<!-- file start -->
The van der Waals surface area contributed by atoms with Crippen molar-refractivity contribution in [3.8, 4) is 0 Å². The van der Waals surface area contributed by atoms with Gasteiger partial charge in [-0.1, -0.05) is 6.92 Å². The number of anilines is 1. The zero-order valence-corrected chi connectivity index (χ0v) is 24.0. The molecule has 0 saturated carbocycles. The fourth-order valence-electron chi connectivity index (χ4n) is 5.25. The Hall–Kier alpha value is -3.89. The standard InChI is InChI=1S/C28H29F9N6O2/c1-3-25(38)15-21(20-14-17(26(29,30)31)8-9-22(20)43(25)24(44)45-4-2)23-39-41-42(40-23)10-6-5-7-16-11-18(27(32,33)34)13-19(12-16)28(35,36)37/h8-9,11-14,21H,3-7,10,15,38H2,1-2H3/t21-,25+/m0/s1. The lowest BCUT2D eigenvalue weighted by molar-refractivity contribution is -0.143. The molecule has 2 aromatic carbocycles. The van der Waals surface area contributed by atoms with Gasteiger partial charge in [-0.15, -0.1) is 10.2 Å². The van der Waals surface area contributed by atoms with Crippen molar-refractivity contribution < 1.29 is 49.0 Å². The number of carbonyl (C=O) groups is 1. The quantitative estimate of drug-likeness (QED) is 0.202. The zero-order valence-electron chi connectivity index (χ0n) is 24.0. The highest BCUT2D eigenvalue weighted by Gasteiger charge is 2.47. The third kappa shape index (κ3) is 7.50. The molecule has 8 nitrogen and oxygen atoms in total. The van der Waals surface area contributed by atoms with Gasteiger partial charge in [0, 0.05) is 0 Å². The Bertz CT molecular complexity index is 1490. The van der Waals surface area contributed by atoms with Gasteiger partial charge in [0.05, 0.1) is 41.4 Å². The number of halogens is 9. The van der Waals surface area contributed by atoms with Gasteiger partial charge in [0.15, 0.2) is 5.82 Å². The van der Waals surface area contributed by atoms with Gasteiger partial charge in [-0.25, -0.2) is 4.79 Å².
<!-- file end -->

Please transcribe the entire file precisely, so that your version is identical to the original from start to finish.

The van der Waals surface area contributed by atoms with Crippen molar-refractivity contribution in [3.8, 4) is 0 Å². The van der Waals surface area contributed by atoms with Gasteiger partial charge in [-0.1, -0.05) is 6.92 Å². The number of anilines is 1. The zero-order valence-corrected chi connectivity index (χ0v) is 24.0. The molecule has 0 saturated carbocycles. The fourth-order valence-electron chi connectivity index (χ4n) is 5.25. The Hall–Kier alpha value is -3.89. The standard InChI is InChI=1S/C28H29F9N6O2/c1-3-25(38)15-21(20-14-17(26(29,30)31)8-9-22(20)43(25)24(44)45-4-2)23-39-41-42(40-23)10-6-5-7-16-11-18(27(32,33)34)13-19(12-16)28(35,36)37/h8-9,11-14,21H,3-7,10,15,38H2,1-2H3/t21-,25+/m0/s1. The lowest BCUT2D eigenvalue weighted by molar-refractivity contribution is -0.143. The molecule has 2 aromatic carbocycles. The van der Waals surface area contributed by atoms with Gasteiger partial charge in [-0.15, -0.1) is 10.2 Å². The van der Waals surface area contributed by atoms with Crippen molar-refractivity contribution < 1.29 is 49.0 Å². The number of carbonyl (C=O) groups is 1. The quantitative estimate of drug-likeness (QED) is 0.202. The zero-order valence-electron chi connectivity index (χ0n) is 24.0. The highest BCUT2D eigenvalue weighted by Gasteiger charge is 2.47. The third kappa shape index (κ3) is 7.50. The molecule has 8 nitrogen and oxygen atoms in total. The van der Waals surface area contributed by atoms with Gasteiger partial charge in [0, 0.05) is 0 Å². The Bertz CT molecular complexity index is 1490. The van der Waals surface area contributed by atoms with Gasteiger partial charge in [0.05, 0.1) is 41.4 Å². The number of halogens is 9. The van der Waals surface area contributed by atoms with Gasteiger partial charge in [0.15, 0.2) is 5.82 Å². The van der Waals surface area contributed by atoms with Gasteiger partial charge in [-0.25, -0.2) is 4.79 Å².